SHO-SAIKO-TO for Patients With Chronic Hepatitis C: A Phase II Study
Researchers want to see whether Sho-saiko-to (SST) can help in patients with chronic hepatitis C. Chronic hepatitis C may cause swelling within the liver and this can lead to scar tissue. In some patients, severe scarring of the liver, liver failure and liver cancer can occur. Standard treatment for chronic hepatitis C is a drug called interferon with or without another drug called ribavirin. There are a number of side effects that some patients are unable to take. Other patients may have an initial response, but then the virus and the inflammation come back.
Sho-saiko-to is an herbal medicine that has been used for many years in Asia to treat liver disease. The purpose of the study is to evaluate whether Sho-saiko-to may improve liver swelling and injury caused by chronic hepatitis C.
|Study Design:||Endpoint Classification: Safety/Efficacy Study
Intervention Model: Single Group Assignment
Masking: Open Label
Primary Purpose: Treatment
|Official Title:||SHO-SAIKO-TO for Patients With Chronic Hepatitis C Who Are Intolerant to or Have Contraindication to Interferon-Based Therapy: A Phase II Study|
- To determine the effects of Sho-saiko-to on hepatic injury in patients with chronic hepatitis C who are intolerant or have a specific contraindication to interferon-based therapy. [ Time Frame: 52 weeks ] [ Designated as safety issue: Yes ]
- To determine the effects of SST therapy on liver function and viral load [ Time Frame: 52 weeks ] [ Designated as safety issue: Yes ]
|Study Start Date:||October 2002|
|Study Completion Date:||February 2011|
|Primary Completion Date:||February 2011 (Final data collection date for primary outcome measure)|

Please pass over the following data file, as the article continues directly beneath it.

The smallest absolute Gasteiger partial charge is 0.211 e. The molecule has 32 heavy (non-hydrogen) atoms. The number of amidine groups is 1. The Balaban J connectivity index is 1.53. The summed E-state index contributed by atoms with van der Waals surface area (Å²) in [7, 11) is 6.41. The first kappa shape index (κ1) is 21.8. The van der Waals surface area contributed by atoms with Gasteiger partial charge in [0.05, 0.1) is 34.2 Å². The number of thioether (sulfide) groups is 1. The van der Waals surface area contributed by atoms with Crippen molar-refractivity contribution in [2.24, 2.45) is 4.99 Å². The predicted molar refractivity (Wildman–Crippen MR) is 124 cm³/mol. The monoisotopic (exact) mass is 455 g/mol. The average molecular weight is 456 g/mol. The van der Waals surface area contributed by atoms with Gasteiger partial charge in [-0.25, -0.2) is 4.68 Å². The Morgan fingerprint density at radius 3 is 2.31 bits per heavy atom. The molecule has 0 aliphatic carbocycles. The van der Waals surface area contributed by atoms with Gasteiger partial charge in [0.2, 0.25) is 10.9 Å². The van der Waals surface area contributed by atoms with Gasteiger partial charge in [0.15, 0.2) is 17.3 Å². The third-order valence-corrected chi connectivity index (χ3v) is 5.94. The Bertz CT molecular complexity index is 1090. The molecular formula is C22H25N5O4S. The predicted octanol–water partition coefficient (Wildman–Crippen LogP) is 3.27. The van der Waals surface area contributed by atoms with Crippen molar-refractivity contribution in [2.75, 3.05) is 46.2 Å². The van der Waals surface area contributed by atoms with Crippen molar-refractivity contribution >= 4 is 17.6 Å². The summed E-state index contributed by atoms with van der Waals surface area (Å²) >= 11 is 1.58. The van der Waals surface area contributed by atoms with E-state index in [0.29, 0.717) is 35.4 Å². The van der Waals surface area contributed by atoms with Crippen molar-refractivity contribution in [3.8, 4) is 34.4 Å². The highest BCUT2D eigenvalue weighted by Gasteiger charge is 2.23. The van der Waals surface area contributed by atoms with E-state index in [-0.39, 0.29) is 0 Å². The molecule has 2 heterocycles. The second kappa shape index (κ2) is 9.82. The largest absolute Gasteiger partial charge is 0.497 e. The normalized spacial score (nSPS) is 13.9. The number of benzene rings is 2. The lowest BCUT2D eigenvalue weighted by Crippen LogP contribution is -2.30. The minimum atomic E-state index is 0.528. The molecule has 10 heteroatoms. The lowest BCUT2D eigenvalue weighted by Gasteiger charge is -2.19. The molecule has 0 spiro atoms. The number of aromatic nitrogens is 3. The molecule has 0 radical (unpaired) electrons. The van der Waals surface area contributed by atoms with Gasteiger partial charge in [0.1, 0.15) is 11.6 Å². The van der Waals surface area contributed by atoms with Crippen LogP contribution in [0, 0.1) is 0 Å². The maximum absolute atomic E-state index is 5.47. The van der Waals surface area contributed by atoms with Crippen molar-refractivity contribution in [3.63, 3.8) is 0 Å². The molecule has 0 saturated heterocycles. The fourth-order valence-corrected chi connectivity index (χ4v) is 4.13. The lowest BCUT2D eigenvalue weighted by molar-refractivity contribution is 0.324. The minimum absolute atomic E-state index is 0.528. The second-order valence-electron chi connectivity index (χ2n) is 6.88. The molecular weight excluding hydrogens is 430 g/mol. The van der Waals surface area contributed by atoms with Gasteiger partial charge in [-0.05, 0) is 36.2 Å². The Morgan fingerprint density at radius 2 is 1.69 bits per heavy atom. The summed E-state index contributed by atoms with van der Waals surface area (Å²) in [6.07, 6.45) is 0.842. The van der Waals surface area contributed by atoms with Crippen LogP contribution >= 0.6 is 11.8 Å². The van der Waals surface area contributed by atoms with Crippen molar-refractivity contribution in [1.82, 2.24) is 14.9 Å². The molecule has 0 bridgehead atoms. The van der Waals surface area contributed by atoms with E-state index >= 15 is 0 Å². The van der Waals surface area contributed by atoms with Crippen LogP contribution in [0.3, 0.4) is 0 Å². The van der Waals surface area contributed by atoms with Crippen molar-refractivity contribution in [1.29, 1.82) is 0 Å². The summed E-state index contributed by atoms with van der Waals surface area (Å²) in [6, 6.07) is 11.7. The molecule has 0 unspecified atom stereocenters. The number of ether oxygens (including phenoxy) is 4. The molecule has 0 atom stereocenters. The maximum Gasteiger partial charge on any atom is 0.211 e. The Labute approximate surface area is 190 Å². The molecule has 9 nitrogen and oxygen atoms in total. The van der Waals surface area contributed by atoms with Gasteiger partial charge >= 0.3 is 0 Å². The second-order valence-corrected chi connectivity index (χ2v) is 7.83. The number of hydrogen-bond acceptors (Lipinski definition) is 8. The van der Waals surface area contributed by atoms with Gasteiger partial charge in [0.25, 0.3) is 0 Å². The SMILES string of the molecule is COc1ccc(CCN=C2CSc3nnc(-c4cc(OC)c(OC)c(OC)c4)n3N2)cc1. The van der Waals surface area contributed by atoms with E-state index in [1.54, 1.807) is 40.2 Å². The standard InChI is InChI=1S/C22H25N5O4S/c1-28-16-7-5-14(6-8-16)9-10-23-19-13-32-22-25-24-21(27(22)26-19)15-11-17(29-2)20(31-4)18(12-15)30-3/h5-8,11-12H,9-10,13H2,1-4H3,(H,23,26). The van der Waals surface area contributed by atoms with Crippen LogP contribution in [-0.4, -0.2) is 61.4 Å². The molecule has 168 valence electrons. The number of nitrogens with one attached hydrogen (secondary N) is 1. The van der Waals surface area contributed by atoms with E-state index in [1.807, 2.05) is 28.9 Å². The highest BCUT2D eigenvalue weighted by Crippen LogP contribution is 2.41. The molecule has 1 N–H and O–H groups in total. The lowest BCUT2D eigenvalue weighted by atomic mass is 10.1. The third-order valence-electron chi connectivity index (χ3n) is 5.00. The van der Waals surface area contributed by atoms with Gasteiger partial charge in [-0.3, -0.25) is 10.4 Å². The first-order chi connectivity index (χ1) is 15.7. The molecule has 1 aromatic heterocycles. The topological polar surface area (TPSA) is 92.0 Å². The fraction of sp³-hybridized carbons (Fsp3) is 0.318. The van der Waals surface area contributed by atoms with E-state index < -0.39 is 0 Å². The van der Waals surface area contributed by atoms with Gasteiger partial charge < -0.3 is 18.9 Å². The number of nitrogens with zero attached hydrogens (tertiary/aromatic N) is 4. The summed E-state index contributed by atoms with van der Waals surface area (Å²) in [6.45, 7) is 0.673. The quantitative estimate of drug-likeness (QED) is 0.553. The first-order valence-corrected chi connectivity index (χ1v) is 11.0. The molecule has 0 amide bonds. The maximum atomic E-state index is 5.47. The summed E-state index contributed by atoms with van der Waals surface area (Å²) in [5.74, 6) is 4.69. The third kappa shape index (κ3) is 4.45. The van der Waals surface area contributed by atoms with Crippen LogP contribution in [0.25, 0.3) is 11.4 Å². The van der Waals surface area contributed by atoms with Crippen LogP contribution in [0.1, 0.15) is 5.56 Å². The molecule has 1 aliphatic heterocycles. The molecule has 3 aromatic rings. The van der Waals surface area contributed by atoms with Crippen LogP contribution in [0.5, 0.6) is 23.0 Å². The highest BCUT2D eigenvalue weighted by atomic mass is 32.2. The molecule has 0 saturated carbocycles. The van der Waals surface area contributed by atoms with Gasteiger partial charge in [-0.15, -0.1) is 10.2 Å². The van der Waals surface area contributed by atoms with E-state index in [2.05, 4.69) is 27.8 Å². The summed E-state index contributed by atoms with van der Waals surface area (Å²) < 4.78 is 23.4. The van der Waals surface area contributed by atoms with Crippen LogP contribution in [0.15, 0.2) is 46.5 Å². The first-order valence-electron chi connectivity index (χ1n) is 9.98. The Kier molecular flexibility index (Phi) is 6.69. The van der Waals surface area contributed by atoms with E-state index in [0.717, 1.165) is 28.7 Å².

All patients will receive treatment with 2.5grams of SST as granules in packet form by mouth three times a day every day for 52 weeks unless occurrence of unacceptable adverse events or patient withdrawal.
All patients will receive treatment with 2.5grams of SST as granules in packet form by mouth three times a day every day for 52 weeks unless occurrence of unacceptable adverse events or patient withdrawal. Patients will be seen for clinical follow-up at three month intervals: at 3, 6, 9, and 12 months, and assessed for compliance and asked about side effects and pulmonary symptoms. At each clinic visit, a comprehensive metabolic profile will be performed. At the 6-month clinic visit, a CBC will be performed. At the 12-month clinic visit, quantitative HCV-RNA by PCR will be obtained (Viromed Labs, Inc., 6101 Blue Circle Drive, Minneapolis, MN 5534). Within 4 weeks after the 12-month clinic visit (after 52 weeks of SST therapy), the second liver biopsy will be scheduled and performed.
Other Name: sst
Chronic hepatitis C affects nearly three million Americans. Of these, 15% will develop liver cirrhosis and approximately 5% will progress to hepatocellular carcinoma. Treatment for chronic hepatitis C is limited to interferon-based therapy. Many patients decline or cannot tolerate interferon because of its serious side effects. Sho-saiko-to, an Asian herbal medicine consisting of seven botanicals, has demonstrated anti-fibrotic affect by inhibition of lipid peroxidation in hepatocytes and stellate cells in an animal study. It has also been demonstrated to prevent progression of cirrhosis to hepatocellular carcinoma in human trials. This study is a single arm, single center trial of Sho-saiko-to in patients with chronic active hepatitis from hepatitis C infection who cannot tolerate or who have specific contraindications to interferon therapy. Patients will receive 52 weeks therapy with Sho-saiko-to. Outcome will be assessed by comparing pre- and posttreatment liver biopsies. Patients will be said to respond if they have an improvement of two points or greater on a standard measure of liver histology. If five or more of 25 evaluable patients respond, Sho-saiko-to will be deemed worthy of further testing.
|United States, New York|
|Memorial Sloan-Kettering Cancer Center|
|New York, New York, United States, 10065|
|Principal Investigator:||Gary Deng, MD, PhD||Memorial Sloan-Kettering Cancer Center|